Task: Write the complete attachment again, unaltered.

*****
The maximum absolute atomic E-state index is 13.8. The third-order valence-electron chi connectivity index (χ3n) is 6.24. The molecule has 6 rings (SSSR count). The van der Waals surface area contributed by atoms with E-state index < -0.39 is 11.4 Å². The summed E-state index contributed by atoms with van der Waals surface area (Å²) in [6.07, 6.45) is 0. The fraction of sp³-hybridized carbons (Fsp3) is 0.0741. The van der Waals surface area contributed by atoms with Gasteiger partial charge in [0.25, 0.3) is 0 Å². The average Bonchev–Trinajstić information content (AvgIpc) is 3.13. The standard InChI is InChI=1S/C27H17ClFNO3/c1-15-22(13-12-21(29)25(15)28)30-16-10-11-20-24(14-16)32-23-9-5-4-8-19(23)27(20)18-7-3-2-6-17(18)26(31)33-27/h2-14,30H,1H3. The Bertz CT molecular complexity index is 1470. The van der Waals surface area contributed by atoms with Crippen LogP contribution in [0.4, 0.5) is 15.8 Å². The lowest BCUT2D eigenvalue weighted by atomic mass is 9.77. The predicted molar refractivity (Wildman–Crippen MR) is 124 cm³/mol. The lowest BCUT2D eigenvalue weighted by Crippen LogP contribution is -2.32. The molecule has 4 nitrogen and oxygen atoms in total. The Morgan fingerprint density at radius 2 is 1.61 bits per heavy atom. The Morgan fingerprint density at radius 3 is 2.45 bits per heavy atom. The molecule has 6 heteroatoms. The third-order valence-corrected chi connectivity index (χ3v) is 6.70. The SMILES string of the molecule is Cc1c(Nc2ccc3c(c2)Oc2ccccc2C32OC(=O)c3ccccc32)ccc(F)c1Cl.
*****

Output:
The maximum absolute atomic E-state index is 13.8. The third-order valence-electron chi connectivity index (χ3n) is 6.24. The molecule has 6 rings (SSSR count). The van der Waals surface area contributed by atoms with E-state index < -0.39 is 11.4 Å². The summed E-state index contributed by atoms with van der Waals surface area (Å²) in [6.07, 6.45) is 0. The fraction of sp³-hybridized carbons (Fsp3) is 0.0741. The van der Waals surface area contributed by atoms with Gasteiger partial charge in [0.25, 0.3) is 0 Å². The average Bonchev–Trinajstić information content (AvgIpc) is 3.13. The standard InChI is InChI=1S/C27H17ClFNO3/c1-15-22(13-12-21(29)25(15)28)30-16-10-11-20-24(14-16)32-23-9-5-4-8-19(23)27(20)18-7-3-2-6-17(18)26(31)33-27/h2-14,30H,1H3. The Bertz CT molecular complexity index is 1470. The van der Waals surface area contributed by atoms with Crippen LogP contribution in [0.4, 0.5) is 15.8 Å². The lowest BCUT2D eigenvalue weighted by atomic mass is 9.77. The predicted molar refractivity (Wildman–Crippen MR) is 124 cm³/mol. The lowest BCUT2D eigenvalue weighted by Crippen LogP contribution is -2.32. The molecule has 4 nitrogen and oxygen atoms in total. The Morgan fingerprint density at radius 2 is 1.61 bits per heavy atom. The Morgan fingerprint density at radius 3 is 2.45 bits per heavy atom. The molecule has 6 heteroatoms. The third-order valence-corrected chi connectivity index (χ3v) is 6.70. The SMILES string of the molecule is Cc1c(Nc2ccc3c(c2)Oc2ccccc2C32OC(=O)c3ccccc32)ccc(F)c1Cl.